I have worked as a journalist for more than 17 years in a variety of sectors, including business, corporate finance, health, social care, mental health, learning disabilities, trucks/haulage, social work and nursing.

I can write news, blogs, opinion columns and short- and long-form features for print and web.

Here are some examples of my previous work:

Nursing in Practice

[Feature] How general practice could lose thousands of healthcare assistants

Thousands of HCAs working in GP practices want to progress their careers to become practice nurses, but may leave the NHS entirely if their path is not made easier. Dan Parton reports

In September, official NHS figures confirmed what many healthcare professionals on the frontline already suspected – that there are currently record levels of vacant nursing posts.

Across England, there is a shortage of at least 40,000 registered nurses, with fears that this figure could further grow in the coming years. General practice in particular is struggling, with the number of practice nurses in post remaining static, at best, since December 2016. As of March 2018, there were 22,976 nurses in primary care (15,889 full-time equivalent), according to figures from NHS Digital, an increase of just over 200 from the year before.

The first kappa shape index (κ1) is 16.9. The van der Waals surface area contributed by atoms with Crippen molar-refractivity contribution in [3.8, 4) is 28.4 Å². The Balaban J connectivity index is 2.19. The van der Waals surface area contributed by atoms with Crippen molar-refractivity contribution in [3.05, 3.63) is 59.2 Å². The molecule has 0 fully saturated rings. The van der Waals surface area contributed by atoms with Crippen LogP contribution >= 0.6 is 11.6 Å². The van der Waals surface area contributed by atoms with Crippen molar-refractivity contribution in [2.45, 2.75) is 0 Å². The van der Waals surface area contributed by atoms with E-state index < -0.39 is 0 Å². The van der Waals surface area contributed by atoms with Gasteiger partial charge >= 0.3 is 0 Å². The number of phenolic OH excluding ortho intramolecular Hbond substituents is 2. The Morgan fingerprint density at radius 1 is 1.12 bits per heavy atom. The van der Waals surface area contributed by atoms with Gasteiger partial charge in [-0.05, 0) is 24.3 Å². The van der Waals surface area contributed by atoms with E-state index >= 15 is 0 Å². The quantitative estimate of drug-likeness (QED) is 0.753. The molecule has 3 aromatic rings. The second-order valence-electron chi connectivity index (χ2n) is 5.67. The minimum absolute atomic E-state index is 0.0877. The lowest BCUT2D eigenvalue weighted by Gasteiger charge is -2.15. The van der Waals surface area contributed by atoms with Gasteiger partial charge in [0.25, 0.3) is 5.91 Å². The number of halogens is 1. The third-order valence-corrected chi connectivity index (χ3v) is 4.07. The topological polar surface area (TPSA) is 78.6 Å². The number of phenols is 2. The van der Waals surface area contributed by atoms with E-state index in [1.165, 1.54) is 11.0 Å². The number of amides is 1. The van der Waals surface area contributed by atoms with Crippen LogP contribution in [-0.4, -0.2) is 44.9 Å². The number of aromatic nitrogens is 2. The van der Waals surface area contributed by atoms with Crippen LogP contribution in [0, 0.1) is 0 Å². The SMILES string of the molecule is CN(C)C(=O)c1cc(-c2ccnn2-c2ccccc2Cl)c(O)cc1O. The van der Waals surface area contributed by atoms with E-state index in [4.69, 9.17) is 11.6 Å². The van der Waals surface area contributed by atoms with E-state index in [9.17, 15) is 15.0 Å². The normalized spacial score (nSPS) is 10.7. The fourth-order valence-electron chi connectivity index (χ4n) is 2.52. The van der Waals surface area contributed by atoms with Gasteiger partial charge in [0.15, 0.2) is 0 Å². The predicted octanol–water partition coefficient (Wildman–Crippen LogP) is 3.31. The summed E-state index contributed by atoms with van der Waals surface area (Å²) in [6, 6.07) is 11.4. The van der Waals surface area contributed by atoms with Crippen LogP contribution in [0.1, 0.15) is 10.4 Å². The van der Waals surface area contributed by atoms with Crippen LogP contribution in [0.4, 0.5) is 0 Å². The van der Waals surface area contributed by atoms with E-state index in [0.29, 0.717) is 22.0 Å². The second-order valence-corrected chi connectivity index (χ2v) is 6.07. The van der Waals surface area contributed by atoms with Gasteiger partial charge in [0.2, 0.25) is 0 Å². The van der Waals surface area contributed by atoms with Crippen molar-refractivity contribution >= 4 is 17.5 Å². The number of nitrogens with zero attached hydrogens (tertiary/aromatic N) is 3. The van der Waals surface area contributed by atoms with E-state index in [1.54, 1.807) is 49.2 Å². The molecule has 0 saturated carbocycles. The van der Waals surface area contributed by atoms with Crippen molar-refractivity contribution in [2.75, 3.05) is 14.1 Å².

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Resolve Care: giving people the best chance

Since the Care Quality Commission (CQC) changed its inspection process, few learning disability care homes have achieved an outstanding rating. But both of Resolve Care’s homes have the distinction. Owners Anne Graham and David King talk to Dan Parton about how they did this.

It sounds so obvious when said, but like many things in life, it belies a complexity that is hard to achieve: “You have to want to care for people,” says Anne Graham. “There are other organisations in the sector where it’s about profit as opposed to wanting to give people the best chance in life.”

At Resolve, the emphasis is purely on giving the residents the best possible life. All of the residents have autism and/or a learning disability and a history of offending behaviour – in some cases, serious offences. All have been in hospital or prison and most have had limited opportunities and meaningful life experiences.

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